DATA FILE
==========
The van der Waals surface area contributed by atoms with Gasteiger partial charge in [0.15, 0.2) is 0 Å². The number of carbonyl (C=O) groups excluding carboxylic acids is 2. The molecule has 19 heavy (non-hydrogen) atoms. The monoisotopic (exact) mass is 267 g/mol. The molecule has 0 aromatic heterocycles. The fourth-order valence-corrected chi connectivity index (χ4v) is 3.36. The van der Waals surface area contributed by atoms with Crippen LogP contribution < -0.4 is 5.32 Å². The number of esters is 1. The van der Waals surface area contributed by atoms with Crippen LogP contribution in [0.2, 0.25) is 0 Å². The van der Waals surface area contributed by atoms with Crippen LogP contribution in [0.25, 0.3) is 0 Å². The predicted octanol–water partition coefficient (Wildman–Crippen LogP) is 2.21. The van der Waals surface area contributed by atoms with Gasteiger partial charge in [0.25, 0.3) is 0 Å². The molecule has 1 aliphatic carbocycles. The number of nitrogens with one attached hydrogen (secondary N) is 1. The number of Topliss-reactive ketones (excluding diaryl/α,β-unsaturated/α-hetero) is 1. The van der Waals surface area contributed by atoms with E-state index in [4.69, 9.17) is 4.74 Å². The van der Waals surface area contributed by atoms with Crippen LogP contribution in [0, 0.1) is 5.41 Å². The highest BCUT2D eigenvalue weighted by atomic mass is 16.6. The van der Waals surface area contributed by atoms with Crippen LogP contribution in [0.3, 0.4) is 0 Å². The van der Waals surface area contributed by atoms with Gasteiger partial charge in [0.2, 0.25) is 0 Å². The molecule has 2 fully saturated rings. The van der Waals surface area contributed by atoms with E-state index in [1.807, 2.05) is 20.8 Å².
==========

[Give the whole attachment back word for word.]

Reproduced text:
The van der Waals surface area contributed by atoms with Gasteiger partial charge in [0.15, 0.2) is 0 Å². The number of carbonyl (C=O) groups excluding carboxylic acids is 2. The molecule has 19 heavy (non-hydrogen) atoms. The monoisotopic (exact) mass is 267 g/mol. The molecule has 0 aromatic heterocycles. The fourth-order valence-corrected chi connectivity index (χ4v) is 3.36. The van der Waals surface area contributed by atoms with Crippen LogP contribution < -0.4 is 5.32 Å². The number of esters is 1. The van der Waals surface area contributed by atoms with Crippen LogP contribution in [0.2, 0.25) is 0 Å². The van der Waals surface area contributed by atoms with Crippen LogP contribution in [0.25, 0.3) is 0 Å². The predicted octanol–water partition coefficient (Wildman–Crippen LogP) is 2.21. The van der Waals surface area contributed by atoms with Gasteiger partial charge in [0.25, 0.3) is 0 Å². The molecule has 1 aliphatic carbocycles. The number of nitrogens with one attached hydrogen (secondary N) is 1. The number of Topliss-reactive ketones (excluding diaryl/α,β-unsaturated/α-hetero) is 1. The van der Waals surface area contributed by atoms with E-state index in [4.69, 9.17) is 4.74 Å². The van der Waals surface area contributed by atoms with Crippen LogP contribution in [0, 0.1) is 5.41 Å². The highest BCUT2D eigenvalue weighted by atomic mass is 16.6. The van der Waals surface area contributed by atoms with Crippen LogP contribution in [0.3, 0.4) is 0 Å². The van der Waals surface area contributed by atoms with Gasteiger partial charge in [0.2, 0.25) is 0 Å². The molecule has 2 fully saturated rings. The van der Waals surface area contributed by atoms with E-state index in [1.807, 2.05) is 20.8 Å².